I think that to understand and answer this question you must first consider what things Nero did or is believed to have done that gave him this reputation. After all, everyone wants to think an Emperor was evil or had greedy intentions – that’s just people wanting something dramatic.
After reading a bit more on the topic, I’ve realised that four main points contribute towards Nero being “demonic”. Before you read these, please consider that I have picked my personal opinion of the four main points, and simplified things so as not to get to complicated.
1. Nero tried and succeeded in poisoning the rightful heir to Emperor, Claudius’ son Britannicus
The new Emperor feared that the plebeians would come to like Britannicus, the legitimate son of Claudius, better than they liked him. He also know that Britannicus actually had a better claim to being Emperor than he did.
Nero solved this problem by poisoning his food, so at a feast, he unfortunately died.
2. He had his mother killed
Nero’s mother, Agrippina, was crucial in placing him at the helm of Rome. Claudius was seen as an excellent Emperor in the short time when he first ruled, and his mother took advantage of his popularity and success by boasting to other people, claiming that she had the greatest influence in this. In fury, the Emperor reduced her rights, refused her protection from the Praetorian Guard and used many other means to prevent her from interacting with his contacts and personal business.
Agrippina tried to regain control by using Britannicus, but this failed, and he died. Nero got his revenge by organising her murder, and she was stabbed. This event would scar him forever. However, Agrippina was a devious woman enough – a topic I will not get into here.
3. He “fiddled while Rome burned”
It’s the tale we all know. Apparently Nero set fire to Rome so he could build his massive Golden Palace on the site of the Palatine Hill. Fiddling away as the fire spread, people ran, clutching their possessions and calling for help from the Gods.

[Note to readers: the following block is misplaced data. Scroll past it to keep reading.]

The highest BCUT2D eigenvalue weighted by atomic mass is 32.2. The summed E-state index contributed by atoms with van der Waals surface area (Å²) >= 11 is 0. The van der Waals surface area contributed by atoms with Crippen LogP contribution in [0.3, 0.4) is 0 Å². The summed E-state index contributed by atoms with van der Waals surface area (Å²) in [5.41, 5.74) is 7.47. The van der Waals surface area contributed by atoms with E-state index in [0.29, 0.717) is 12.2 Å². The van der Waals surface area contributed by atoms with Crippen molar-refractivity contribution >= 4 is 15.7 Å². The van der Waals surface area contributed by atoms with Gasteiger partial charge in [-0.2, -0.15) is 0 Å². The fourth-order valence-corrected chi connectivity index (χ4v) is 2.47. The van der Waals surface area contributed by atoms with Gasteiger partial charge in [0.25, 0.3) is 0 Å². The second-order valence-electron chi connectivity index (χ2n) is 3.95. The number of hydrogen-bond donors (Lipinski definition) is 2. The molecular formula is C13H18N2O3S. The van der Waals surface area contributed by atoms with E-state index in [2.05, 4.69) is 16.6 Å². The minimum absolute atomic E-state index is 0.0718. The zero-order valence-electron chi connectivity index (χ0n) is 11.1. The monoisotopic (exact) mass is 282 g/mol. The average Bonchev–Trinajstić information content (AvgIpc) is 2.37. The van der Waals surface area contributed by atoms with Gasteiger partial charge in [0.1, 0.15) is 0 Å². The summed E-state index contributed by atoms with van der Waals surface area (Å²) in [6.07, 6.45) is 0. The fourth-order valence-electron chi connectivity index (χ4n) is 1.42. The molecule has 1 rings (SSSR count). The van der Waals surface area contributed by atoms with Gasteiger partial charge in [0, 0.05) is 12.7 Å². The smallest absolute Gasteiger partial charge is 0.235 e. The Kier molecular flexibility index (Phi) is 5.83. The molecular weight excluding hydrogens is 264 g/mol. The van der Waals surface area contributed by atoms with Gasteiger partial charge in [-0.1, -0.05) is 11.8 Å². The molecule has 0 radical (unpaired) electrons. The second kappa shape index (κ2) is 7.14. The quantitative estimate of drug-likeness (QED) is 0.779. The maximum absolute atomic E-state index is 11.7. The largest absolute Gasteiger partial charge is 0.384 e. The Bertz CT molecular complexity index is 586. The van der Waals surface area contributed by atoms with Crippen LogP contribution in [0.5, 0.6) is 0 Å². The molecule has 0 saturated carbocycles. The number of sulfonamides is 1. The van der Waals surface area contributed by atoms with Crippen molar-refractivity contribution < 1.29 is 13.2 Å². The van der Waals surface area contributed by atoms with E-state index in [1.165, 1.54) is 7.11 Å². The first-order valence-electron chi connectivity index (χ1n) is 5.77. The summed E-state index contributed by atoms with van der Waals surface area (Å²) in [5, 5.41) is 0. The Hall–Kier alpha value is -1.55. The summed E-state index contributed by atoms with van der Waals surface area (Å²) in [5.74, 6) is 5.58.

Christians all over the empire were blamed for the incident.
4. There was great happiness at the end of his reign
It is said that people walked about praising and rejoicing that they had finally been freed of Emperor Nero’s evils. This just proves that the people were glad to be rid of him. His father even remarked that anything produced by him and Agrippina would be an abomination.
But was Emperor Nero all bad?
When Rome first saw the new Emperor in power, they were happy, to say the least. Nobility thought that this would be the start of a new golden age of the Empire, and he seemed to encourage this.
Here’s a list of all the good things he did:
- Reduced taxes
- There was much fun in Rome – contest and mass eating
- An increase in power for the senate (but probably only for the Emperor’s own purposes)
- Much success with the war and Parthians
- Rebuilding of the capital was actually payed for by him – so did he really start the fire? Many historians nowadays disagree, and it seems logical. However, I’m not starting that discussion today
- Agrippina was actually interfering with and damaging Nero’s rule, so she deserved her murder in a way
You can really see that Nero started off very well. In fact, we cannot be sure he was the terrible tyrant we think he was – we just don’t have enough clear sources to let us know for certain. I reckon he was quite greedy, which we do know about from looking at his possessions, and his hidden anger exploded when people threatened his ambitions.
The rest is up to you – do a bit of research and decide for yourself. Was Nero really that bad? Or was he like any other Emperor, but struggling from dangers in multiple directions and desperate to hold it all together? It’s just one of history’s many controversies.
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